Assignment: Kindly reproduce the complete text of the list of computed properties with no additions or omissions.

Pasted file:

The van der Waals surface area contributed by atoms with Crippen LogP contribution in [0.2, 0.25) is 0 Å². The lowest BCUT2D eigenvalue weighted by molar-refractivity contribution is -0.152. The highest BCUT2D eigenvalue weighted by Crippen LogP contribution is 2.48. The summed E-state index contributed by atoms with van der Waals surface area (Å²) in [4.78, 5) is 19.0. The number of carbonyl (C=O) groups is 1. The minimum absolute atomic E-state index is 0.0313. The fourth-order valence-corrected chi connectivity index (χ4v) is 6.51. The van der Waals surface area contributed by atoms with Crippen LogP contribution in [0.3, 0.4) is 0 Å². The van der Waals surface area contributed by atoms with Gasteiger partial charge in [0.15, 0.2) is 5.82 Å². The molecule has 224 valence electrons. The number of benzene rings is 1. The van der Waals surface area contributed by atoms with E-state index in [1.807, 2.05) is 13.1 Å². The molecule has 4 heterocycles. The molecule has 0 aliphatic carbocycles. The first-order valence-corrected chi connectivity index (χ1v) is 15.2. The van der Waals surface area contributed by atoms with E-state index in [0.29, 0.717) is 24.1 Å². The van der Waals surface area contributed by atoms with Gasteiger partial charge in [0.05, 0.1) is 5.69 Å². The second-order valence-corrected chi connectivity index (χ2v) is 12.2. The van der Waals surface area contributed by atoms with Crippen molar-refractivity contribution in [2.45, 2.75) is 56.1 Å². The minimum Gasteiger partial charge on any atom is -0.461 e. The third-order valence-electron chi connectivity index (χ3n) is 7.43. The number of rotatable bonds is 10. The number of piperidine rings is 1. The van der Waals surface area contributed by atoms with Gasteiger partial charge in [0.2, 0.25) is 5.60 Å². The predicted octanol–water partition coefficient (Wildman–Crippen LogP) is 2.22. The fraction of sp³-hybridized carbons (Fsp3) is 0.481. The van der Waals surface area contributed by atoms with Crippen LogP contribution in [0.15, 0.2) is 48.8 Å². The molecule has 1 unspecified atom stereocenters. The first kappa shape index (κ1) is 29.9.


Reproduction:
The van der Waals surface area contributed by atoms with Crippen LogP contribution in [0.2, 0.25) is 0 Å². The lowest BCUT2D eigenvalue weighted by molar-refractivity contribution is -0.152. The highest BCUT2D eigenvalue weighted by Crippen LogP contribution is 2.48. The summed E-state index contributed by atoms with van der Waals surface area (Å²) in [4.78, 5) is 19.0. The number of carbonyl (C=O) groups is 1. The minimum absolute atomic E-state index is 0.0313. The fourth-order valence-corrected chi connectivity index (χ4v) is 6.51. The van der Waals surface area contributed by atoms with Crippen LogP contribution in [0.3, 0.4) is 0 Å². The van der Waals surface area contributed by atoms with Gasteiger partial charge in [0.15, 0.2) is 5.82 Å². The molecule has 224 valence electrons. The number of benzene rings is 1. The van der Waals surface area contributed by atoms with E-state index in [1.807, 2.05) is 13.1 Å². The molecule has 4 heterocycles. The molecule has 0 aliphatic carbocycles. The first-order valence-corrected chi connectivity index (χ1v) is 15.2. The van der Waals surface area contributed by atoms with E-state index in [0.29, 0.717) is 24.1 Å². The van der Waals surface area contributed by atoms with Gasteiger partial charge in [0.05, 0.1) is 5.69 Å². The second-order valence-corrected chi connectivity index (χ2v) is 12.2. The van der Waals surface area contributed by atoms with Crippen molar-refractivity contribution in [2.45, 2.75) is 56.1 Å². The minimum Gasteiger partial charge on any atom is -0.461 e. The third-order valence-electron chi connectivity index (χ3n) is 7.43. The number of rotatable bonds is 10. The number of piperidine rings is 1. The van der Waals surface area contributed by atoms with Gasteiger partial charge in [0.2, 0.25) is 5.60 Å². The predicted octanol–water partition coefficient (Wildman–Crippen LogP) is 2.22. The fraction of sp³-hybridized carbons (Fsp3) is 0.481. The van der Waals surface area contributed by atoms with Crippen LogP contribution in [0.15, 0.2) is 48.8 Å². The molecule has 1 unspecified atom stereocenters. The first kappa shape index (κ1) is 29.9.